The Medina of Tripoli, Libya, is a very ancient walled city that has a history of change, development, deterioration, conservation, and preservation to its fabric. Influenced by various foreign groups (Phoenicians, Greeks, Romans, Muslims, Spanish, Ottomans, Karamanlis), its architectural styles include ancient and traditional structures, as well as modern Western style or acculturation architecture. The purpose of the Medina as a place of habitation has changed over the years because of many factors including residents moving out of the Medina, fluctuating preservation, the changes in government policy when each new ruling entity had its particular laws and regulations, and some distortion of the economy due to the oil revenues. The place has no long-term plan or vision applied to it—either from within or from without. This study, the first of its kind in North Africa to collect information by using surveys and mental maps, convert the information into geographic information system (GIS) data, and come to definite conclusions about the Medina's situation. The entire research focused on four areas (the Islamic buildings, common routes of transportation, areas of deterioration, and population densities within Tripoli's Medina), but this document focused on the deterioration in the city while analyzing its urban informality, the residents' rights to live in the city, and property categories. This study helped to clarify the current situation and provide input to planners in post-uprising Libya.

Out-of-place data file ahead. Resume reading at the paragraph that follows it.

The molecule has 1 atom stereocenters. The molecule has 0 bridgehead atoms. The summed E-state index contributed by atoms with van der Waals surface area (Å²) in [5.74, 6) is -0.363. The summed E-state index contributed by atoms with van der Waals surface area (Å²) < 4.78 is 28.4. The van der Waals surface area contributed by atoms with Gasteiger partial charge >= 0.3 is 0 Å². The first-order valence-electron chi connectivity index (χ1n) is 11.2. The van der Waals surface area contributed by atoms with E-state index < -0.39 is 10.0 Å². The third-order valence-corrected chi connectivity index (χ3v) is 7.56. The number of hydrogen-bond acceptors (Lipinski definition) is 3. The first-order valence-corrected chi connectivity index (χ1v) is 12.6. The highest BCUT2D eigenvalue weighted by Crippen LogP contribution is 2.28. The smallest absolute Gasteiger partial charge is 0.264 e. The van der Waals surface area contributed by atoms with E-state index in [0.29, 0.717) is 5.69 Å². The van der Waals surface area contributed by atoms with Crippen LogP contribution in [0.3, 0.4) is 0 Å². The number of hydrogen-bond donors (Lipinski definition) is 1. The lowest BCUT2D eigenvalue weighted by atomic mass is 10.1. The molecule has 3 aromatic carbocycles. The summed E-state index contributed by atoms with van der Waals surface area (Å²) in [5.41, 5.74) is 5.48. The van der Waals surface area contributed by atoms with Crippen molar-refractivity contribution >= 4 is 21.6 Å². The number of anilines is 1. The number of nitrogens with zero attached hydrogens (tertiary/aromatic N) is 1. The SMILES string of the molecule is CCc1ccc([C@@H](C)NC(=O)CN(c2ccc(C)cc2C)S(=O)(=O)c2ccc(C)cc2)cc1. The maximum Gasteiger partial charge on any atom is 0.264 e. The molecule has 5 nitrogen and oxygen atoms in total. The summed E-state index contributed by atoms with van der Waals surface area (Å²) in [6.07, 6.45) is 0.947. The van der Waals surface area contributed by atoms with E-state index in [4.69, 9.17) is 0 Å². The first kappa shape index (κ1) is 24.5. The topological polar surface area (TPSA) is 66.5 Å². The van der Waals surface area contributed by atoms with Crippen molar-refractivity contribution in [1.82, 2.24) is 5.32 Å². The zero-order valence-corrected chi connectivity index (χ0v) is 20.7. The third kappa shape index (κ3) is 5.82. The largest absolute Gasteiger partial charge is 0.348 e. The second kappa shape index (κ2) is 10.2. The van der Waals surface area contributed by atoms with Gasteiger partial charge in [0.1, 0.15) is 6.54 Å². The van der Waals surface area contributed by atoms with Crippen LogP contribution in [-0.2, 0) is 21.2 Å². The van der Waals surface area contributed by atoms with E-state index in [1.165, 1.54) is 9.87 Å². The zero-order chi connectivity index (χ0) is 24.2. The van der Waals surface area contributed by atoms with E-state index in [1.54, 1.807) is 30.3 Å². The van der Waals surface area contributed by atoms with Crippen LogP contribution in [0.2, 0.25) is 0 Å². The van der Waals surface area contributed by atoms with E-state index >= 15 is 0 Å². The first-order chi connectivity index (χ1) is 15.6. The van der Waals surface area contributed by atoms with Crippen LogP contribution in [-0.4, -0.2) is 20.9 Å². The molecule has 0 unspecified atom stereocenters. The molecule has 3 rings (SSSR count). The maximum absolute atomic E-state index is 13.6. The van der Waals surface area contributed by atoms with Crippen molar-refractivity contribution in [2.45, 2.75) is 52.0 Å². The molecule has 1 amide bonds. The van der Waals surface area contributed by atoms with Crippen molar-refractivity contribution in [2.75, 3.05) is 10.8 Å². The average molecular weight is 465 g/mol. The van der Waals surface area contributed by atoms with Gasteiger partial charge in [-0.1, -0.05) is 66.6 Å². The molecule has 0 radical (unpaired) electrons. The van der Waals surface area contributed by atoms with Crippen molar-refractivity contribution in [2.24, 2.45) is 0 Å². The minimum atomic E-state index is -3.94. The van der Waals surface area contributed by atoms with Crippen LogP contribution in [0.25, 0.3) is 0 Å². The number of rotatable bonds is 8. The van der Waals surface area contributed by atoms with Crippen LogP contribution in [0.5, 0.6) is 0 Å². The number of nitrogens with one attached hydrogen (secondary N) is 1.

Key words: Medina, geographic information system (GIS), urban informality, conservation, urban planning.
|Advisor:||Christopherson, Gary L.|
|Commitee:||Boum, Aomar, Christopherson, Gary, Doshi, Sapana, Moore, Sarah|
|School:||The University of Arizona|
|School Location:||United States -- Arizona|
|Source:||DAI-A 76/04(E), Dissertation Abstracts International|
|Subjects:||Geography, Middle Eastern Studies|
|Keywords:||Conservation, Geographic information system, Libya, Medina's tripoli, Mental maps, Urban informality, Urban planning|
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